Geospatial platforms often play a role as a collaboration hub, ingesting very diverse data from numerous sources and letting those data be mixed and matched on different map layers, in a visually intuitive way. Different participants can develop and use myriad different views of the same data, to accomplish each of their own goals within the overall end-to-end process or ecosystem. As well, users who are onsite or have otherwise gathered specific relevant information can straightforwardly contribute it to the platform. The platform becomes a vehicle for collaboration across functions with an enterprise, and between enterprises across multiple tiers of a supply chain or ecosystem, providing a shared single-version-of-the-truth.
Taylor Shellfish Farms’ Digital Transformation with GIS-based Collaboration
Taylor Shellfish Farms (TSF) is the largest aquaculture8 producer of shellfish in the U.S. and provides a good example of the use of GIS as a collaboration hub. They are vertically integrated — in addition to farming, they also do the processing of the shellfish, and own several retail oyster bars. A family business for five generations (since 1890), Taylor Farms has 10,000 acres of oyster farms under the care of about 30 different farmers. They let the farmers innovate, but also provide them with best practice and sustainability guidelines. They are the only U.S. company certified by the Aquaculture Stewardship Council for operating in a way that minimizes impacts on the environment and other critical species of the Puget Sound (such as salmon and forage fish) while providing a living wage, benefits, time off, and safe conditions for employees.
Taylor is undergoing a digital transformation. It started with the implementation of an online ArcGIS system which they used to replace the labor-intensive hand-drawn maps they had been making for all the permits they had to submit. Now they use GPS to more precisely locate their farms and drones to get better imagery of their farms.
Once they had a GIS system and digital maps in place, they realized they could use it for operational improvements as well. Each of their farmers operates independently, with their own crew. TSF recognized that having all that information and expertise in each farmer’s head or on paper was not the best way to improve operations. Using GIS as a collaborative information hub, they started gathering data. While the farmers and their workers are out in their oyster farms, they use a mobile app to record information such as the date and quantity, and location of the crop planted, the exact number of oysters and pounds harvested from each location, treatments applied for each location, and various maintenance tasks they perform. TSF also operates its own oyster bars where shuckers open 1,000s of oysters every day and provide feedback into the system about the quality of the oysters. With all that information from the entire end-to-end operation now in one centralized system, executives can get insights they never had before. Some farmers do certain parts of the job better than the others.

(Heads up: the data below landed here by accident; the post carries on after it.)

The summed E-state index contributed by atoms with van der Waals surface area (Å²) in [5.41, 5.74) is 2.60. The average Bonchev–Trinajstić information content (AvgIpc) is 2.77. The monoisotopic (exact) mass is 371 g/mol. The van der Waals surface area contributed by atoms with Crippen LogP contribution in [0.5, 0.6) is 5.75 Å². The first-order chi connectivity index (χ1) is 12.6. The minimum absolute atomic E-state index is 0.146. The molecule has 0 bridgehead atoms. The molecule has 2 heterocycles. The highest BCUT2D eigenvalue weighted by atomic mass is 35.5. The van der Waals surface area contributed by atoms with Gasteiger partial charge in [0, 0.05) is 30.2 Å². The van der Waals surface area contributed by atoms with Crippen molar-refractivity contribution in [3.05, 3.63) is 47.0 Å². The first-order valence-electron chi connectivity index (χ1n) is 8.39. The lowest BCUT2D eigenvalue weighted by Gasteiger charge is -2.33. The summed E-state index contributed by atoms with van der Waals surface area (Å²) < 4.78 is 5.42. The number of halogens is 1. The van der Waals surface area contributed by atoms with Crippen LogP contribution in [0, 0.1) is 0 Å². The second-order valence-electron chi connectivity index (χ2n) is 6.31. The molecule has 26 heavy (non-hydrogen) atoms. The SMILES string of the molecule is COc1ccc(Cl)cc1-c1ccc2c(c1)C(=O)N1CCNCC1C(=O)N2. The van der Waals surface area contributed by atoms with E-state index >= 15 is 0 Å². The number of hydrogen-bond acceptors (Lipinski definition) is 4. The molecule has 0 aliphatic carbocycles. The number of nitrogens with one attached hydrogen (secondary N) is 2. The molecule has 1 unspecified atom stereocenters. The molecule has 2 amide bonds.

By tracing where each oyster originated, the company can find out which locations and times of year are producing the largest quantity and highest quality of oysters. They examine the data on quality from their oyster bars, trace it back to the source farms, look at yields of each location, and combine it with the operational information recorded by each farmer. All this information is brought together in the GIS platform to drive a data-driven approach to discovering why one farm is performing better than another. They can see the differences in the yields and quality and the way each specific location is run, quantify the gains from specific approaches, and push those newly discovered best practices to the other farms.
Taylor Farms would like to get to the point where they can trace every single oyster back to where it was farmed and who its parents were. By analyzing which oysters grew the fastest, and which had the highest survival rates, and measuring other desirable qualities, they can improve their breeding program to create better oysters, combining the best qualities such as high survival rates and high growth rates, and high quality.
GIS Across Supply Chain Phases and Time Horizons